Acta Anthropologica Sinica ›› 2022, Vol. 41 ›› Issue (05): 804-815.doi: 10.16359/j.1000-3193/AAS.2021.0077

• Research Articles • Previous Articles     Next Articles

Reduction strategy of the microblade cores from the Xiqiaoshan site in Guangdong

YANG Shixia1,2,3(), HUAN Faxiang1,4, WANG Hong5, WU Zhenyu6, LU Xiaohong6, LI Jingya1,7   

  1. 1. Key Laboratory of Vertebrate Evolution and Human Origins of Chinese Academy of Sciences, Institute of Vertebrate Paleontology and Paleoanthropology, Chinese Academy of Sciences, Beijing 100044
    2. Center for Excellence in Life and Paleoenvironment, Chinese Academy of Sciences, Beijing 100044
    3. State Key Laboratory of Loess and Quaternary Geology, Institute of Earth Environment, CAS, Xi’an 710061
    4. Minzu University of China, Beijing 100081
    5. Sun Yat-sen University, Guangzhou 510275
    6. Nanhai Museum, Foshan 528211
    7. University of Chinese Academy of Sciences, Beijing 100049
  • Received:2021-05-06 Revised:2021-07-22 Online:2022-10-15 Published:2022-10-13


Development and spread of the microblade technology are topics of interest and debate intense research relating to the cultural diffusion and ecological adaptation from the late Pleistocene to the early Holocene. In the 1950s, a large amount of microblade products at the Xiqiaoshan lithic manufacturing site located in the Pearl River Delta region was discovered, and reshaped our understanding of the geographical extent of microblade technology. When these microblades were first recovered, this tropical microblade industry was initially described by several scholars. The early publications mainly focused on morphological characteristics of the microblade products, and subsequently very little further research has been carried out. Now we need an in-depth analysis to interpret the reduction strategies of these microblade cores to inform our discussions of cultural diffusion and population migrations. Xiaoqiaoshan, about 40 km southwest of Guangzhou, is an old volcano mountain on the deltaic plain of Pearl River Delta. As Xiaoqiaoshan is rich in raw materials, including different kind of igneous rocks and chert, it is a manufacturing center for the early Holocene habitants in the region. Earlier reports released the results of radiocarbon dating on the shells around 7000-5900 BP. The Guye residential base site is just 10 km to the west of Xiqiaoshan, and provide some new informations. Different from the Xiqiaoshan site, the Guye site is a habitation place and its pottery and seeds are more conducive to dating accurately by radiocarbon method. The Guye site could also provide more details on the contemporaneous remains and help us to know how the microblades were used in this tropical area. The new dating results show that the microblades were used around 5900~5500 BP. All the available data show that the microblade industry appeared in tropical area of South China during the Middle Holocene. In this paper, 343 microblade cores from the Museum of Sun Yat-sen University were analyzed. They are all collected during the archaeological surveys in 1980’s. Based on the stone materials, blank types, striking platform types, striking platform quantities, and debitage surfaces, we established the models of reduction strategies of microblade technology at the Xiqiaoshan site. Through observing the microblade cores and the schemes of reduction strategies, this study reveals some of the main characteristics of the Xiqiaoshan microblade industry: Both the flake and chunk blanks were expediently used as microblade cores; the flake blanks are more controlled to form wedge-shaped cores, and with less dimensional variation; as the chunk blanks were shaped according to the sizes of raw material nodules, they are various in sizes; the multi-platforms reduction is the most prominent feature of the Xiqiaoshan microblade reduction, since microblade cores with double and even more platforms are rare in the regions of traditionally well-developed microblade industry (Northeast China, North China, Northwest China and the Qinghai-Tibet Plateau). This work not only summarized the characteristics of the microblade technology of the Xiqiaoshan site, but also compared it with the microblade techniques of other sites. The results of the current research enriched our knowledge of this tropical microblade industry and shed light on further understanding of the population migrations and cultural diffusion during the Middle Holocene.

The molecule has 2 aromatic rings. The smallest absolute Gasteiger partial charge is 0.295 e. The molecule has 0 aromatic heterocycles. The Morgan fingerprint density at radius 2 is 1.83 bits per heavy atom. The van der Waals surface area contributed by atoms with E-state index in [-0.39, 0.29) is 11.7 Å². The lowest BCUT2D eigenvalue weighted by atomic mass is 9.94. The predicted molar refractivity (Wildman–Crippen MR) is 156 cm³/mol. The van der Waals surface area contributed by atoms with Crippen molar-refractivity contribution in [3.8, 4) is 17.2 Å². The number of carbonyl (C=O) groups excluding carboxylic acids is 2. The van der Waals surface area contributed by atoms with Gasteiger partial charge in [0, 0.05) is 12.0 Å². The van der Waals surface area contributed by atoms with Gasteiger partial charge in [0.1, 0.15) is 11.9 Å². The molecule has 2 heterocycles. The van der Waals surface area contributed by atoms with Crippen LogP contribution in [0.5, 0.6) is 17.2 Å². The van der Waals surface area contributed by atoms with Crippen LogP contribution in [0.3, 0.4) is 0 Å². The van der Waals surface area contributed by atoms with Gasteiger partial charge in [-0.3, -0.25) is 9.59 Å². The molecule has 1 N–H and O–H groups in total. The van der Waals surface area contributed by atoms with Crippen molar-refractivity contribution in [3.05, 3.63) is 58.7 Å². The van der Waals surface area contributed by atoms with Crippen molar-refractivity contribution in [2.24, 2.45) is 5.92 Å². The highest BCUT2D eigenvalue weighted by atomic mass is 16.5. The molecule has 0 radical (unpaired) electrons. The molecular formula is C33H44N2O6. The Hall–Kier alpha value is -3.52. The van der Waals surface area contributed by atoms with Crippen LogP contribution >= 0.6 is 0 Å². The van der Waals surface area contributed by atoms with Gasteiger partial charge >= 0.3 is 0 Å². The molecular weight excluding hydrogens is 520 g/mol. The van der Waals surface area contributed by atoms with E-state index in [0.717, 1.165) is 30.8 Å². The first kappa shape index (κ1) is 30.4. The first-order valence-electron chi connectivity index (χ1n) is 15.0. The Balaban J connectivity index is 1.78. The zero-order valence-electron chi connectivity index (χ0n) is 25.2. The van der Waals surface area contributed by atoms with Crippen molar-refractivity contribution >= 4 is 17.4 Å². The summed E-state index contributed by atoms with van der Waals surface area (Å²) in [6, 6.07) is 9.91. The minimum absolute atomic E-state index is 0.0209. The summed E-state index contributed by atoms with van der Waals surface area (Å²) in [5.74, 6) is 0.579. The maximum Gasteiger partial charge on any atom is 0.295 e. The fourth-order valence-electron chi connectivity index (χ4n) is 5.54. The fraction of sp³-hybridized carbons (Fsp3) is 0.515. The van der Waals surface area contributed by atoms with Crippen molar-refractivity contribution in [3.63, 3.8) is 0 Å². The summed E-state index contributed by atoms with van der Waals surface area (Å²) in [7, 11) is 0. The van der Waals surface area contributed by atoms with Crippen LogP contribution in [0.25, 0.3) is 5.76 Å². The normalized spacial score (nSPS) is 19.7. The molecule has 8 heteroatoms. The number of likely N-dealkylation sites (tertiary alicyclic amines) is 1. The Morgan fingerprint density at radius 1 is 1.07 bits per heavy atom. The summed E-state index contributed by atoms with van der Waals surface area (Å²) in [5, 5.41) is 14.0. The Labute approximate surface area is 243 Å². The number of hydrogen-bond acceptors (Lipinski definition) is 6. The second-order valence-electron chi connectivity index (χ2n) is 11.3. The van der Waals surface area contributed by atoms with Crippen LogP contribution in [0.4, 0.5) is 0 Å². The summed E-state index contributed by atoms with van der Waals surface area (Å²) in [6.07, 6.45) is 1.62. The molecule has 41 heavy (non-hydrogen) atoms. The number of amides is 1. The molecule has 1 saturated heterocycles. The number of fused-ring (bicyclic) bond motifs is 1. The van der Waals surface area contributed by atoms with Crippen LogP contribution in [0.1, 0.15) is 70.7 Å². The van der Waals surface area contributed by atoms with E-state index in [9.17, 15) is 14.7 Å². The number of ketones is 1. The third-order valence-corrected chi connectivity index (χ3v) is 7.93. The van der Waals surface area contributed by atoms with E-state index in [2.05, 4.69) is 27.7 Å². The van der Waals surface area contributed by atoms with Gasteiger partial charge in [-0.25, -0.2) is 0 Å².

Key words: Xiqiaoshan, Microblade cores, Reduction strategy, Technological origin, Cultural diffusion

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